The strategy will build on existing federal programs and initiatives, including the Disability Inclusion Action Plan led by Employment and Social Development Canada and disability-related tax measures offered through the Canada Revenue Agency, such as the Disability Tax Credit. The strategy will also be informed by recommendations founded in the ongoing research on autism by the Canadian Institutes of Health Research, and its support of the Pediatric Autism Research Cohort (PARC). PARC was created to better address the diversity of autism, to help develop care plans that are geared to an autistic child's specific needs and to inform government programs and policies in offering personalized services and supports for those children and their families.

 

Engagement with Indigenous communities to identify autism priorities that reflect their needs in a way that is self-determined and culturally appropriate is ongoing. The results of this engagement will inform future updates to the strategy.

 

Together, the strategy and framework will guide Canada's direction by supporting Autistic people living in Canada, their families and caregivers. Our government is also determining an approach for this important work to be carried out by a national network of key stakeholders.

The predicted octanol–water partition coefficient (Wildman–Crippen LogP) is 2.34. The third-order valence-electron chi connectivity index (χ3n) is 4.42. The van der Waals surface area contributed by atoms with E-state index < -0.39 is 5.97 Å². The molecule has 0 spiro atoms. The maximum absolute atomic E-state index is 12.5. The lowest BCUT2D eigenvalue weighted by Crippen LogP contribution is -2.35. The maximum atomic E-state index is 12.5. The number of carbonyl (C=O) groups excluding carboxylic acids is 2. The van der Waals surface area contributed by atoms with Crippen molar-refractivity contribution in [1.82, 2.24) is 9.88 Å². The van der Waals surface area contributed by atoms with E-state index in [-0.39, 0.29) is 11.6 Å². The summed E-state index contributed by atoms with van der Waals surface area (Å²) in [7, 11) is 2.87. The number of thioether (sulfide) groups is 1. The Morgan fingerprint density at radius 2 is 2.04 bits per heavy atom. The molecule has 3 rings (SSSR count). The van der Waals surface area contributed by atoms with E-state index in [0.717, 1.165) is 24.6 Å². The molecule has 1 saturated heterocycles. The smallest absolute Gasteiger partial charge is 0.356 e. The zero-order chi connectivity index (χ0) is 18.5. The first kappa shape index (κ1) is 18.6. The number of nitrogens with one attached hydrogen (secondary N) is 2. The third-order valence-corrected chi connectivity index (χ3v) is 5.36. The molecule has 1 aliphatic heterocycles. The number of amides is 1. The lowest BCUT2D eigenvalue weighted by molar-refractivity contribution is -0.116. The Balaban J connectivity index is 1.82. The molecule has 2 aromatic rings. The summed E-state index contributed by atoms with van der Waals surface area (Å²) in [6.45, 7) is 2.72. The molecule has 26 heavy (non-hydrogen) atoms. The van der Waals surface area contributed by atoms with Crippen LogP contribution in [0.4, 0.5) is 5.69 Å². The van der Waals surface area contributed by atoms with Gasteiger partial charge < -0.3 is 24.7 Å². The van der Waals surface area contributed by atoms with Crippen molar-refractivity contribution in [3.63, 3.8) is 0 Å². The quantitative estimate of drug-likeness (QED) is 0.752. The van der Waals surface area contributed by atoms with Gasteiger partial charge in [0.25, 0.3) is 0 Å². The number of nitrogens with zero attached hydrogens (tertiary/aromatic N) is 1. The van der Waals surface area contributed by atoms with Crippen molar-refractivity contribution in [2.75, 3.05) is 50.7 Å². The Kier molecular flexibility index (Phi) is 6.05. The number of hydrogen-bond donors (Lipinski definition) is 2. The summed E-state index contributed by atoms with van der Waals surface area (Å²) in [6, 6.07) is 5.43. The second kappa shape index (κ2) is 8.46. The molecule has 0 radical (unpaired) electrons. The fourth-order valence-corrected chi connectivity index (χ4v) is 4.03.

Every Autistic person should have the right to self determination, and to achieve their ultimate potential without unnecessary systemic obstacles. By working together, we can ensure Autistic individuals in Canada are heard, understood and accepted.

 

The Honourable Mark Holland, P.C., M.P.

Contacts

Christopher Aoun Press Secretary Office of the Honourable Mark Holland Minister of Health 613-291-4176

 

Media Relations Health Canada 613-957-2983media@hc-sc.gc.ca

Page details

Date modified:

2024-04-02



ps...I am quoting True who is quoting Ann Memmott below:

Happy Autism Awareness Month or as @AnnMemmott on Twitter calls it 'Autism Bewareness Month'. Ann would like to see "Proper inclusion pls, not awareness" and I agree.

(me too...I agree as well)


Wishing you wellness and ease,

Jill